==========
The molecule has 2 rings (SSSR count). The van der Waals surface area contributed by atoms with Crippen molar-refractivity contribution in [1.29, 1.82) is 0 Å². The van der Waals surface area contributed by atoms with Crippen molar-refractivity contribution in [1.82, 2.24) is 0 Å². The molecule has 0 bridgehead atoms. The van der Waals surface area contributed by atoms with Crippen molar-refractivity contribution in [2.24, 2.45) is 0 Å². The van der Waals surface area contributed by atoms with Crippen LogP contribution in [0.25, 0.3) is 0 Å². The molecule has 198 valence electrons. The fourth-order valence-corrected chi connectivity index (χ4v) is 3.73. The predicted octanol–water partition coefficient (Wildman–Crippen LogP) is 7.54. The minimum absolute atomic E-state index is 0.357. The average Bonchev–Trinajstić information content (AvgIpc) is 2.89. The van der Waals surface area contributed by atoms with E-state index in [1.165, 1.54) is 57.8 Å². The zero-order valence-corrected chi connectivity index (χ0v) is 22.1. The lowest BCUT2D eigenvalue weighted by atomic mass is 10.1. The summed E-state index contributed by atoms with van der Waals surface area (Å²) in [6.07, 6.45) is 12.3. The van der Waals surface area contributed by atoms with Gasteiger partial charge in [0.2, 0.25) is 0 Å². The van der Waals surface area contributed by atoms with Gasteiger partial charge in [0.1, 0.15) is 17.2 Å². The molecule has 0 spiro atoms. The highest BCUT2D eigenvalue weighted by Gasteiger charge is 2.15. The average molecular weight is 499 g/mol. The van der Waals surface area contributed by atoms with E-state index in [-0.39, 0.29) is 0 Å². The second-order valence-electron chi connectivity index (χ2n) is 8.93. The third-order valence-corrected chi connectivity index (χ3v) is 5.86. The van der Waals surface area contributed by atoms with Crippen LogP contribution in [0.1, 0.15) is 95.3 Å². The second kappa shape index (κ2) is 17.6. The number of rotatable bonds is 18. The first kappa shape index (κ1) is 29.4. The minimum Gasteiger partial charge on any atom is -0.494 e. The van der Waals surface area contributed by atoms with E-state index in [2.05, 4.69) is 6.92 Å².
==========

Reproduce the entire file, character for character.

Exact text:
The molecule has 2 rings (SSSR count). The van der Waals surface area contributed by atoms with Crippen molar-refractivity contribution in [1.29, 1.82) is 0 Å². The van der Waals surface area contributed by atoms with Crippen molar-refractivity contribution in [1.82, 2.24) is 0 Å². The molecule has 0 bridgehead atoms. The van der Waals surface area contributed by atoms with Crippen molar-refractivity contribution in [2.24, 2.45) is 0 Å². The van der Waals surface area contributed by atoms with Crippen LogP contribution in [0.25, 0.3) is 0 Å². The molecule has 198 valence electrons. The fourth-order valence-corrected chi connectivity index (χ4v) is 3.73. The predicted octanol–water partition coefficient (Wildman–Crippen LogP) is 7.54. The minimum absolute atomic E-state index is 0.357. The average Bonchev–Trinajstić information content (AvgIpc) is 2.89. The van der Waals surface area contributed by atoms with E-state index in [1.165, 1.54) is 57.8 Å². The zero-order valence-corrected chi connectivity index (χ0v) is 22.1. The lowest BCUT2D eigenvalue weighted by atomic mass is 10.1. The summed E-state index contributed by atoms with van der Waals surface area (Å²) in [6.07, 6.45) is 12.3. The van der Waals surface area contributed by atoms with Gasteiger partial charge in [0.2, 0.25) is 0 Å². The van der Waals surface area contributed by atoms with Gasteiger partial charge in [0.1, 0.15) is 17.2 Å². The molecule has 0 spiro atoms. The highest BCUT2D eigenvalue weighted by Gasteiger charge is 2.15. The average molecular weight is 499 g/mol. The van der Waals surface area contributed by atoms with E-state index in [-0.39, 0.29) is 0 Å². The second-order valence-electron chi connectivity index (χ2n) is 8.93. The third-order valence-corrected chi connectivity index (χ3v) is 5.86. The van der Waals surface area contributed by atoms with Crippen LogP contribution in [0.1, 0.15) is 95.3 Å². The second kappa shape index (κ2) is 17.6. The number of rotatable bonds is 18. The first kappa shape index (κ1) is 29.4. The minimum Gasteiger partial charge on any atom is -0.494 e. The van der Waals surface area contributed by atoms with E-state index in [2.05, 4.69) is 6.92 Å².